Your local hospitals are trying to adapt as best we can to these circumstances. Unfortunately, between our four health systems, we have hundreds of co-workers in quarantine or unable to come to work due to kids out of school and no available childcare. This has nearly crippled our already limited staff. Nurses are having to stretch to care for several more patients than they usually do. This is devastating and prevents us from being able to provide the excellent care we’ve been trained to give and that you’ve received in the past.
 
We have zero ICU beds and no inpatient beds available. This morning, all of our health systems across the Oklahoma City metro had a total of 107 patients in our emergency departments waiting for an open bed. They are waiting on inpatient or ICU beds, which are not available. To make matters even more difficult, many people who do not require emergency care are seeking COVID testing in our ERs that are there to serve very sick people.  
 
We need you to know what we are up against. We need your help. We want to see you in our ERs if you are experiencing a true emergency, like trouble breathing. But we have to preserve our very limited resources for truly sick patients. If you’re asymptomatic or experiencing mild symptoms, please visit one of the many community testing locations hosted by the health department or IMMY Labs. Get vaccinated. Get boosted. Wear your mask. Socially distance. Stay home if you’re sick.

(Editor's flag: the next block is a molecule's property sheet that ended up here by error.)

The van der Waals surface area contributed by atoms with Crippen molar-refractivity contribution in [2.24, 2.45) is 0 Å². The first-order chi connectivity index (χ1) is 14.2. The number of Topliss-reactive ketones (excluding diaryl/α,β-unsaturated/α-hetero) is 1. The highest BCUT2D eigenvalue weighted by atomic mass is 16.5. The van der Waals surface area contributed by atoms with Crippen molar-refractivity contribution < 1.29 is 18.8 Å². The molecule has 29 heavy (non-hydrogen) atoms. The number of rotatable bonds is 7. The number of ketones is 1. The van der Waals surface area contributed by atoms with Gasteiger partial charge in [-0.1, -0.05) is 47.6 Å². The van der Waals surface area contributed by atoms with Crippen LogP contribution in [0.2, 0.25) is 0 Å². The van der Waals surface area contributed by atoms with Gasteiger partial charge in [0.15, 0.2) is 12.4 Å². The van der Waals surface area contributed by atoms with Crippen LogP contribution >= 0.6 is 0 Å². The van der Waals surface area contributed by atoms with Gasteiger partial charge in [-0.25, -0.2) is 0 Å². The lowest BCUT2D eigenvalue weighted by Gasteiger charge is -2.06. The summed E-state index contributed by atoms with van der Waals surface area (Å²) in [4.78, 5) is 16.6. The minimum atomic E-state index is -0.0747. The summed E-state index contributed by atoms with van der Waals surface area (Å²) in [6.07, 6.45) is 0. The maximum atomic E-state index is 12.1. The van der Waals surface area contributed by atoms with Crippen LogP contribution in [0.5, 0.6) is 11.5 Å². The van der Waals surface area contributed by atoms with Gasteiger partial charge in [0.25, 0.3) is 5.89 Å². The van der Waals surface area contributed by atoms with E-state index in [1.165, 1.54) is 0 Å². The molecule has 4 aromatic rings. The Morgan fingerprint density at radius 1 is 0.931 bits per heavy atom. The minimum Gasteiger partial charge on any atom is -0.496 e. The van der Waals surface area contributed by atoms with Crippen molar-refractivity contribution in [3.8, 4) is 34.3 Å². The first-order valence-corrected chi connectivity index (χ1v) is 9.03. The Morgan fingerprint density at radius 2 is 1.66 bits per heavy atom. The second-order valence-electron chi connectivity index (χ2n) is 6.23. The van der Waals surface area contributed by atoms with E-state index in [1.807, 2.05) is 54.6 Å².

We also need you to be kind to our caregivers and co-workers. Patients are coming to us struggling to cope with life stressors, and violence against health care workers is at an all-time high. Our caregivers are wounded from this two-year battle and are being asked to work under unconscionable conditions. Please be kind and patient with them.
 
Please do your part so fellow Oklahomans, our loved ones and neighbors, will have medical care available to them when needed.
 
With concern and compassion,
 
Julie Watson, M.D. – chief medical officer, INTEGRIS Health
Chad Smith, M.D. – chief medical officer, Mercy Hospital Oklahoma City
P. Cameron Mantor, M.D. – acting chief medical officer, OU Health
Kersey Winfree, M.D. –  chief medical officer, SSM Health St. Anthony